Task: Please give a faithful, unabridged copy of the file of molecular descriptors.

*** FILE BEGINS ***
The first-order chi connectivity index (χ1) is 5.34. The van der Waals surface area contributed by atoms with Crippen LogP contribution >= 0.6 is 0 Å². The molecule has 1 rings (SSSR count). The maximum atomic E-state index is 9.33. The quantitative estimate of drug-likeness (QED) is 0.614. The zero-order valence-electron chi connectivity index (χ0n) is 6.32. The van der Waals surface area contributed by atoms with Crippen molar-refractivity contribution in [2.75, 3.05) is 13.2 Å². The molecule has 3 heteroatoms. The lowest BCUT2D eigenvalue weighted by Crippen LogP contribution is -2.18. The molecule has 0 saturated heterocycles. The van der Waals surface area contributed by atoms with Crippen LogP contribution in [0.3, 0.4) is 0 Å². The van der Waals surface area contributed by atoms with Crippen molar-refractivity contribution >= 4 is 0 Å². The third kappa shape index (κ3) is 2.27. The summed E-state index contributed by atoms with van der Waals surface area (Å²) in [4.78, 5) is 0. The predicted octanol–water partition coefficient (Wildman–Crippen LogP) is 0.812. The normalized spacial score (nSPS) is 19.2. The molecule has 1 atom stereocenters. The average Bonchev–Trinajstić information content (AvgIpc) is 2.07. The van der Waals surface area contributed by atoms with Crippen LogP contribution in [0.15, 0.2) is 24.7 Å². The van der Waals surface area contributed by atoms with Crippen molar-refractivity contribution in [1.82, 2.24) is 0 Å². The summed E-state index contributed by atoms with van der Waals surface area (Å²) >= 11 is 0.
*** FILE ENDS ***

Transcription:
The first-order chi connectivity index (χ1) is 5.34. The van der Waals surface area contributed by atoms with Crippen LogP contribution >= 0.6 is 0 Å². The molecule has 1 rings (SSSR count). The maximum atomic E-state index is 9.33. The quantitative estimate of drug-likeness (QED) is 0.614. The zero-order valence-electron chi connectivity index (χ0n) is 6.32. The van der Waals surface area contributed by atoms with Crippen molar-refractivity contribution in [2.75, 3.05) is 13.2 Å². The molecule has 3 heteroatoms. The lowest BCUT2D eigenvalue weighted by Crippen LogP contribution is -2.18. The molecule has 0 saturated heterocycles. The van der Waals surface area contributed by atoms with Crippen LogP contribution in [0.3, 0.4) is 0 Å². The van der Waals surface area contributed by atoms with Crippen molar-refractivity contribution >= 4 is 0 Å². The third kappa shape index (κ3) is 2.27. The summed E-state index contributed by atoms with van der Waals surface area (Å²) in [4.78, 5) is 0. The predicted octanol–water partition coefficient (Wildman–Crippen LogP) is 0.812. The normalized spacial score (nSPS) is 19.2. The molecule has 1 atom stereocenters. The average Bonchev–Trinajstić information content (AvgIpc) is 2.07. The van der Waals surface area contributed by atoms with Crippen LogP contribution in [0.15, 0.2) is 24.7 Å². The van der Waals surface area contributed by atoms with Crippen molar-refractivity contribution in [1.82, 2.24) is 0 Å². The summed E-state index contributed by atoms with van der Waals surface area (Å²) >= 11 is 0.